University Industry Interaction Conference was held in Dublin this year and over 400 participants attended from all over the world. The three-day conference witnessed lively discussion on how to more efficiently facilitate cooperation between higher education institutions and businesses, including the public sector and NGOs. I attended workshops, heard several presentations, made new contacts and had eye-opening discussions – from all this I extrapolated the following three take-home messages relevant for establishing sound University-Business Collaboration (hereafter UBC).
1. In Trusted Relationships We Trust
When discussing engaging in UBC with researchers or companies, quite soon we find ourselves discussing money – viz. that there should be funding from universities, companies or the government in order to launch collaboration between academics and businesses. However, it is crucial to understand that the very basis of cooperation is not build upon money, but upon mutual trust.
Both academics and businesses value trusted relationships; meaning that the engaged parties should trust each other, be genuinely committed to collaboration and have shared goals for collaboration.
The importance of trust cannot be over-emphasized, due to the very human fact that we tend to share more with our friends. Hence, it follows that UBC is often a long-term game: first the parties meet and get to know each other better, then they start defining common goals, and finally agree on some form of cooperation. During this process, mutual trust is gradually built up, the cooperation deepens, and the gains for both parties increase. In a nutshell, cooperation starts to have an impact for academia and businesses – and finally on making the world a better place.
Again, to state the obvious, collaboration is a human business, and therefore it all boils down to communication. It is important that the parties understand each other and are also aware of the opportunities the partner can provide. Further, it is futile to try to cooperate if the people involved are not genuinely interested. This implies for universities that we should find those individuals who are interested in UBC, light the flame and watch good things happen.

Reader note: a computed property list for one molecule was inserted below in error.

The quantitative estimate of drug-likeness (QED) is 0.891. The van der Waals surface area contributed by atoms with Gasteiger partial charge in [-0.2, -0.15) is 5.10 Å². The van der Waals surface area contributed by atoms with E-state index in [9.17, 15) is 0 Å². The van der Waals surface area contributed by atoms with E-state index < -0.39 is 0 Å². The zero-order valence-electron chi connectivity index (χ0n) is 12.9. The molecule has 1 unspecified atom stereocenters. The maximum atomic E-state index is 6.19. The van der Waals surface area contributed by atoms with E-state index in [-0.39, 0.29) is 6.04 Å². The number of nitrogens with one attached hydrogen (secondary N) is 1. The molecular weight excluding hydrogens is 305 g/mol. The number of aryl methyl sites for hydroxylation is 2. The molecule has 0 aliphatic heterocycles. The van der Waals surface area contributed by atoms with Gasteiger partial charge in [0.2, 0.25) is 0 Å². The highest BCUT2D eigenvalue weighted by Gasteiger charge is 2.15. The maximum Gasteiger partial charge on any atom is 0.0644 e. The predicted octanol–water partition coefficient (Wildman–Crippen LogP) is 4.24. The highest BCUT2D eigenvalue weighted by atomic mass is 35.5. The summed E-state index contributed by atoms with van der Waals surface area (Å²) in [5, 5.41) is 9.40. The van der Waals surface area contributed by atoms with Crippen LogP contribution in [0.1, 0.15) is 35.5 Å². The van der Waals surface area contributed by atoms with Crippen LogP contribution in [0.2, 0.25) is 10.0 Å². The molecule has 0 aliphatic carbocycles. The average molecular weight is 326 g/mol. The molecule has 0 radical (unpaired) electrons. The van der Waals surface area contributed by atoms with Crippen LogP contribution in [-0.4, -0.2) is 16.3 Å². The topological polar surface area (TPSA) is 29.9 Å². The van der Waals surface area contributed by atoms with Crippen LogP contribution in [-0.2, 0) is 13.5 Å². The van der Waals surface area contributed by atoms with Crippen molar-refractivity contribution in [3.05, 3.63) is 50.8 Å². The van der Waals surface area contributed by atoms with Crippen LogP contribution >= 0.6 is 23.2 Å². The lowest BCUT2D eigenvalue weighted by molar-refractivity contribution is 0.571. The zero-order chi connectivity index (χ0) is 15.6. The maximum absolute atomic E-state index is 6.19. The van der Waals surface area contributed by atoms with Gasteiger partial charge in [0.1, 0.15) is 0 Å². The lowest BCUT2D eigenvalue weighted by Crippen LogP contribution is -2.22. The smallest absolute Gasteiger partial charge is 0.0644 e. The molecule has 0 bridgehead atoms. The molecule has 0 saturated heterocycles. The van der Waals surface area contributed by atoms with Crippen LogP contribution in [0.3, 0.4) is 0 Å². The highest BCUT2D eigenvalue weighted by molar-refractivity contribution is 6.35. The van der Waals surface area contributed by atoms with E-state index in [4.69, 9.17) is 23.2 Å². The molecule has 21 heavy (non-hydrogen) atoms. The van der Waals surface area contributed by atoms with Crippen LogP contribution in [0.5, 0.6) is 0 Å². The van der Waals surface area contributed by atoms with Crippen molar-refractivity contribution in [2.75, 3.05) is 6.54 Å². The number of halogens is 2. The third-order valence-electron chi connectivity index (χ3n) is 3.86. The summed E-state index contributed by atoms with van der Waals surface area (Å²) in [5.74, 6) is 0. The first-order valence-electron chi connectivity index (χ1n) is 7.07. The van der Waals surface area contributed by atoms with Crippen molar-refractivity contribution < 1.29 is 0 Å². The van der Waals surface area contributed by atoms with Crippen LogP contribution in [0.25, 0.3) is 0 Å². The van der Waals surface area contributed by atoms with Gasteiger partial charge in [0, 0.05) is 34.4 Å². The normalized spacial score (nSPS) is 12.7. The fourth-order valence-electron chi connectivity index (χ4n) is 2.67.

2. It Is a Team Effort
Collaboration entails that at least two persons work together towards a shared objective; and this simple truth contains important wisdom. Namely, typically businesses tackle problems and find solutions to them in teams. Consequently, an efficient UBC requires an efficient team – a selection of people with different but complementary skills and expertise. Again, communication plays a key role, and the players in a team must be receptive to each other’s ideas in order to collectively work towards the most efficient solution. Ask any researcher who has experience in UBC, and she will definitely say that her mindset has changed, simply because the operating logic of the business world are different from that of academia. For that reason too, a particularly valuable asset is people with experience from both worlds; researchers with business experience or business people with a background in academic research.
The above may seem like just a platitude, but the required capabilities for team work in UBC should not be overlooked. First of all, academia tends to award individuals on the basis of individual achievements – and this already creates a very different cultural setting for academics.
Companies, in turn, need comprehensive – multidisciplinary, if you like – solutions, and for that reason they prefer heterogeneous teams with all kinds of relevant assets.
Companies need to evolve all the time, and thus they value people who are open to new ideas and capable of going outside their comfort zones. Finally, if you are looking for enthusiastic people with open minds, would you not say that students fit the picture? And of course, the earlier that academics learn the basics of UBC, the easier collaboration will be in the future. Often students are excellent bridge-builders between academia and the business world.
3. Incentives or Making It All Attractive
Academics and businesses are united in treating time like gold; everyone wants to use precious working hours as efficiently as possible. Consequently, every action should have the promise of a reward. For academia, lesson number one is that UBC should be made attractive for those rare individuals who are interested in it. Far too often you hear stories of academics who collaborate with businesses, but they are crushed under their workloads, since they still have to take care of all their other duties. UBC should be made worthwhile for academics, and their workloads should encompass the requirements of UBC activities. One aspect of the same phenomenon is that UBC activities are not acknowledged when filling academic positions. Higher education institutions willingly highlight successful UBC cases for boosting their brand images, but the risks of UBC are left for researchers alone. In that kind of setting, one should not wonder why it is so hard to find volunteers for UBC.
To recapitulate, universities should find individuals interested in UBC, and then give them resources – recognition, time and other incentives.
If anything, this should be a platitude, since many studies inevitably show that incentives are the most efficient way of producing impact and motivating academics to engage in collaboration with businesses and other stakeholders.